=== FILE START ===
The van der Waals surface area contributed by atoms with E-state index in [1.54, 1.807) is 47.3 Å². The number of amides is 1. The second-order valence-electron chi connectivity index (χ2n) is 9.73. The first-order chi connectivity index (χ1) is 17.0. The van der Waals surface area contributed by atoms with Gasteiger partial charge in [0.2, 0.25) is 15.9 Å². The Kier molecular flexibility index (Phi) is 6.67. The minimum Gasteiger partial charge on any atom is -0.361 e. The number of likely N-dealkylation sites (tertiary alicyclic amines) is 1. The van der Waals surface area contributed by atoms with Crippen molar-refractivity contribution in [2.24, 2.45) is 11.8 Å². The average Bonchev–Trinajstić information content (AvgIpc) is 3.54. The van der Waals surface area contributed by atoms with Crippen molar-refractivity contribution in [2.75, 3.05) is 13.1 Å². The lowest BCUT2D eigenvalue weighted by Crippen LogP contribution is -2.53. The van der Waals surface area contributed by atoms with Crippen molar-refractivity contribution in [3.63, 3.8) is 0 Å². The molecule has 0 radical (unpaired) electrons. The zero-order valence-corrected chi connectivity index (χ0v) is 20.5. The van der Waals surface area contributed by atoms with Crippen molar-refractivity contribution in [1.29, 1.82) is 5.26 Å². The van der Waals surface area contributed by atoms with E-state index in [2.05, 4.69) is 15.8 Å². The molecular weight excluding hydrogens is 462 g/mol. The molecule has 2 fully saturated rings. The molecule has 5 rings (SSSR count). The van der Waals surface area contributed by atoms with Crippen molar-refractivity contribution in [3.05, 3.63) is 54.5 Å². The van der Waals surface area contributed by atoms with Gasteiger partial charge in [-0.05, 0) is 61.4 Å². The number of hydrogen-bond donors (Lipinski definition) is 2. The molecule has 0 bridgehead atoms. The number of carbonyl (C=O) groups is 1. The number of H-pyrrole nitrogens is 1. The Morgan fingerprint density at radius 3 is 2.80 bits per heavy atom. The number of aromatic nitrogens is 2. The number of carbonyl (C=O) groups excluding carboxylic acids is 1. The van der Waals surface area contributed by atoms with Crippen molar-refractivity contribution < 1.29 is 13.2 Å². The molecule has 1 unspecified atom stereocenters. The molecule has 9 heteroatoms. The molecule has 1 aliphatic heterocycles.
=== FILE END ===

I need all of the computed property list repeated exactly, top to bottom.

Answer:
The van der Waals surface area contributed by atoms with E-state index in [1.54, 1.807) is 47.3 Å². The number of amides is 1. The second-order valence-electron chi connectivity index (χ2n) is 9.73. The first-order chi connectivity index (χ1) is 17.0. The van der Waals surface area contributed by atoms with Gasteiger partial charge in [0.2, 0.25) is 15.9 Å². The Kier molecular flexibility index (Phi) is 6.67. The minimum Gasteiger partial charge on any atom is -0.361 e. The number of likely N-dealkylation sites (tertiary alicyclic amines) is 1. The van der Waals surface area contributed by atoms with Crippen molar-refractivity contribution in [2.24, 2.45) is 11.8 Å². The average Bonchev–Trinajstić information content (AvgIpc) is 3.54. The van der Waals surface area contributed by atoms with Crippen molar-refractivity contribution in [2.75, 3.05) is 13.1 Å². The lowest BCUT2D eigenvalue weighted by Crippen LogP contribution is -2.53. The van der Waals surface area contributed by atoms with Crippen molar-refractivity contribution in [3.63, 3.8) is 0 Å². The molecule has 0 radical (unpaired) electrons. The zero-order valence-corrected chi connectivity index (χ0v) is 20.5. The van der Waals surface area contributed by atoms with Crippen molar-refractivity contribution in [1.29, 1.82) is 5.26 Å². The van der Waals surface area contributed by atoms with E-state index in [2.05, 4.69) is 15.8 Å². The molecular weight excluding hydrogens is 462 g/mol. The molecule has 2 fully saturated rings. The molecule has 5 rings (SSSR count). The van der Waals surface area contributed by atoms with Crippen molar-refractivity contribution in [3.05, 3.63) is 54.5 Å². The van der Waals surface area contributed by atoms with Gasteiger partial charge in [-0.05, 0) is 61.4 Å². The number of hydrogen-bond donors (Lipinski definition) is 2. The molecule has 0 bridgehead atoms. The number of carbonyl (C=O) groups is 1. The number of H-pyrrole nitrogens is 1. The Morgan fingerprint density at radius 3 is 2.80 bits per heavy atom. The number of aromatic nitrogens is 2. The number of carbonyl (C=O) groups excluding carboxylic acids is 1. The van der Waals surface area contributed by atoms with Crippen molar-refractivity contribution < 1.29 is 13.2 Å². The molecule has 1 unspecified atom stereocenters. The molecule has 9 heteroatoms. The molecule has 1 aliphatic heterocycles.